10. A way to purify water – during and immediately after an ashfall, water sources will probably be contaminated both by ash and by acid washed off the ash. Baking soda can be used to correct low water pH. Ash in the water will settle out if the water is allowed to stand for an hour or more. Water purification tablets will kill any harmful microbes still in the water (chlorine tablets are ineffective if water pH is too low). Most filtration systems are not reliable for purifying water after an ashfall—they will clog too quickly.

11. Warm clothing and bedding – a super-eruption will be followed by a volcanic winter, as the ash and sulfur dioxide block the sun’s rays from reaching the earth. Warm clothing and bedding will be necessary everywhere, even in the tropics.

12. A first aid kit – and the knowledge to use it. When Technology Fails, mentioned above, has an excellent section on primitive first aid.

13. A hatchet – if you have a hatchet and the right kind of wood or rock, you can make fire. Also helpful for self-defense and chopping wood. A hatchet is better than an axe since it’s small enough to be portable and to use as a knife in a pinch.

14. Several means of lighting a fire – a lighter or waterproof matches are helpful in the short term. A plumber’s spark lighter with extra flints would be a better choice for the long term.

15. A means of self-defense – Any kind of self-defense requires training. A gun is worse than useless if you haven’t trained with it. In a high-stress situation, your heart rate skyrockets and you lose fine motor control. In that situation, unless you’ve practiced enough that you can use a firearm with muscle memory alone, it’s as likely to be taken from you and used against you as it is to do you any good. Martial arts training has the advantage that it doesn’t require any special tools to use and can’t be used against you. Plus, while you train, you’re getting stronger both physically and mentally—better able to face all the challenges of a supervolcano.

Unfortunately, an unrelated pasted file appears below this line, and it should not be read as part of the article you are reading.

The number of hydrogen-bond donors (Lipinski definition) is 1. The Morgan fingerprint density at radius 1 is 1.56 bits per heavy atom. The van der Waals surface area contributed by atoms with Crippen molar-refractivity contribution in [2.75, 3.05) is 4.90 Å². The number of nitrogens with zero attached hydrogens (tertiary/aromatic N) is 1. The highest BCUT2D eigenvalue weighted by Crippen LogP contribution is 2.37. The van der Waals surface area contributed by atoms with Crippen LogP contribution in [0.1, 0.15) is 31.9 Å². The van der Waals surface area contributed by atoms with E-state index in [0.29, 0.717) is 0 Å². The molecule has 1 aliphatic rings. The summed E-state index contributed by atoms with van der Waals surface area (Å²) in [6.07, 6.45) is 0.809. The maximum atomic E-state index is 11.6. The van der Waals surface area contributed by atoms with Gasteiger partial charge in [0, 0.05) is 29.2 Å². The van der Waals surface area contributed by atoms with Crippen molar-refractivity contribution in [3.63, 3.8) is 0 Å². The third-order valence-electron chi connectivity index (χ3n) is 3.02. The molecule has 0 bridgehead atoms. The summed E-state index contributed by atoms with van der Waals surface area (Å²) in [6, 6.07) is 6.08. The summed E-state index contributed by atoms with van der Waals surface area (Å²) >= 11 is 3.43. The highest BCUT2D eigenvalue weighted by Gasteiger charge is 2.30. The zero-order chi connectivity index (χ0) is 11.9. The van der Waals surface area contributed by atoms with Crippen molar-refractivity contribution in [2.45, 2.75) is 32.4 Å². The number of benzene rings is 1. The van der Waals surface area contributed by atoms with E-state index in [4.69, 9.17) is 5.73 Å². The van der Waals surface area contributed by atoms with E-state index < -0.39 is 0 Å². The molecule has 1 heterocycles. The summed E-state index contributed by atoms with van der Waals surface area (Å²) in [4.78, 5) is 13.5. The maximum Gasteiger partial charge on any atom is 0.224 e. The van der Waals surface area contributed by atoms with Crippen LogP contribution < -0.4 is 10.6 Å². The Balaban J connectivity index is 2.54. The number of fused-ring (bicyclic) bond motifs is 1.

Of course, Alex doesn’t have most of this stuff. So how does he survive? You’ll have to read ASHFALL to find out.


Today's guest post was from author Mike Mullin! His new novel Ashfall comes out October 11 from Tanglewood Press - and I have to say, it looks fantastic. The first two chapters are on his website now.

Under the bubbling hot springs and geysers of Yellowstone National Park is a supervolcano. Most people don't know it's there. The caldera is so large that it can only be seen from a plane or satellite. It just could be overdue for an eruption, which would change the landscape and climate of our planet.

Ashfall is the story of Alex, a teenage boy left alone for the weekend while his parents visit relatives. When the Yellowstone supervolcano erupts unexpectedly, Alex is determined to reach his parents. He must travel over a hundred miles in a landscape transformed by a foot of ash and the destruction of every modern convenience that he has ever known, and through a new world in which disaster has brought out both the best and worst in people desperate for food, water, and warmth. With a combination of nonstop action, a little romance, and very real science, this is a story that is difficult to stop reading and even more difficult to forget.